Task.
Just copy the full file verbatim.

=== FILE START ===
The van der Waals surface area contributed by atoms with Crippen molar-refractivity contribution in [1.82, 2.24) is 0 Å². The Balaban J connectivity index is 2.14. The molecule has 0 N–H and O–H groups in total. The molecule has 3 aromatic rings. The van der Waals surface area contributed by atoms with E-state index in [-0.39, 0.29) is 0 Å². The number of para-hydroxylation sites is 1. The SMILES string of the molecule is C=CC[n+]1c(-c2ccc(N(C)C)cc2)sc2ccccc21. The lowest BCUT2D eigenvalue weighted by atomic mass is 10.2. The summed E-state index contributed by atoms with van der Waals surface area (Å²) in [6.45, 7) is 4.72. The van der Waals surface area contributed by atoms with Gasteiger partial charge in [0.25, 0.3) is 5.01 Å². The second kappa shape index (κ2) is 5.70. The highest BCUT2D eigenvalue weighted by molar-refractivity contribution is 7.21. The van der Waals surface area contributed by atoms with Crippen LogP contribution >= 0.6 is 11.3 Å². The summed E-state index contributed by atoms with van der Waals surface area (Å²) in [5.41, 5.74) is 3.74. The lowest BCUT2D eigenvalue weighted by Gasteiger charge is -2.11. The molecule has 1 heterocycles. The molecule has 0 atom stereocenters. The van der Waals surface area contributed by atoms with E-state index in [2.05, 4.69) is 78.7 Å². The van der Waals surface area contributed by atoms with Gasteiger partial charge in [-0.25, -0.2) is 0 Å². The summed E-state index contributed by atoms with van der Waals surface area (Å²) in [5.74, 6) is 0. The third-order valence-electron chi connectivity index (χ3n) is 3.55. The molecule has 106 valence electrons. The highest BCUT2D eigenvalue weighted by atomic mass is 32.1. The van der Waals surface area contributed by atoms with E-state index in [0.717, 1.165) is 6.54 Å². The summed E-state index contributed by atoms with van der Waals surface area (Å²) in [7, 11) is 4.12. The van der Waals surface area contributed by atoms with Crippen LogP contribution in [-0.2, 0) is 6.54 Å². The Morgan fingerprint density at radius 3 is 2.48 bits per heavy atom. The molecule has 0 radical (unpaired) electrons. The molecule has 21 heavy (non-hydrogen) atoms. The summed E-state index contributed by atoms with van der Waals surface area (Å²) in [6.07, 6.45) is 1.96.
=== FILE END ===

The van der Waals surface area contributed by atoms with Crippen molar-refractivity contribution in [1.82, 2.24) is 0 Å². The Balaban J connectivity index is 2.14. The molecule has 0 N–H and O–H groups in total. The molecule has 3 aromatic rings. The van der Waals surface area contributed by atoms with E-state index in [-0.39, 0.29) is 0 Å². The number of para-hydroxylation sites is 1. The SMILES string of the molecule is C=CC[n+]1c(-c2ccc(N(C)C)cc2)sc2ccccc21. The lowest BCUT2D eigenvalue weighted by atomic mass is 10.2. The summed E-state index contributed by atoms with van der Waals surface area (Å²) in [6.45, 7) is 4.72. The van der Waals surface area contributed by atoms with Gasteiger partial charge in [0.25, 0.3) is 5.01 Å². The second kappa shape index (κ2) is 5.70. The highest BCUT2D eigenvalue weighted by molar-refractivity contribution is 7.21. The van der Waals surface area contributed by atoms with Crippen LogP contribution >= 0.6 is 11.3 Å². The summed E-state index contributed by atoms with van der Waals surface area (Å²) in [5.41, 5.74) is 3.74. The lowest BCUT2D eigenvalue weighted by Gasteiger charge is -2.11. The molecule has 1 heterocycles. The molecule has 0 atom stereocenters. The van der Waals surface area contributed by atoms with E-state index in [2.05, 4.69) is 78.7 Å². The van der Waals surface area contributed by atoms with Gasteiger partial charge in [-0.25, -0.2) is 0 Å². The summed E-state index contributed by atoms with van der Waals surface area (Å²) in [5.74, 6) is 0. The third-order valence-electron chi connectivity index (χ3n) is 3.55. The molecule has 106 valence electrons. The highest BCUT2D eigenvalue weighted by atomic mass is 32.1. The van der Waals surface area contributed by atoms with E-state index in [0.717, 1.165) is 6.54 Å². The summed E-state index contributed by atoms with van der Waals surface area (Å²) in [7, 11) is 4.12. The van der Waals surface area contributed by atoms with Crippen LogP contribution in [-0.2, 0) is 6.54 Å². The Morgan fingerprint density at radius 3 is 2.48 bits per heavy atom. The molecule has 0 radical (unpaired) electrons. The molecule has 21 heavy (non-hydrogen) atoms. The summed E-state index contributed by atoms with van der Waals surface area (Å²) in [6.07, 6.45) is 1.96.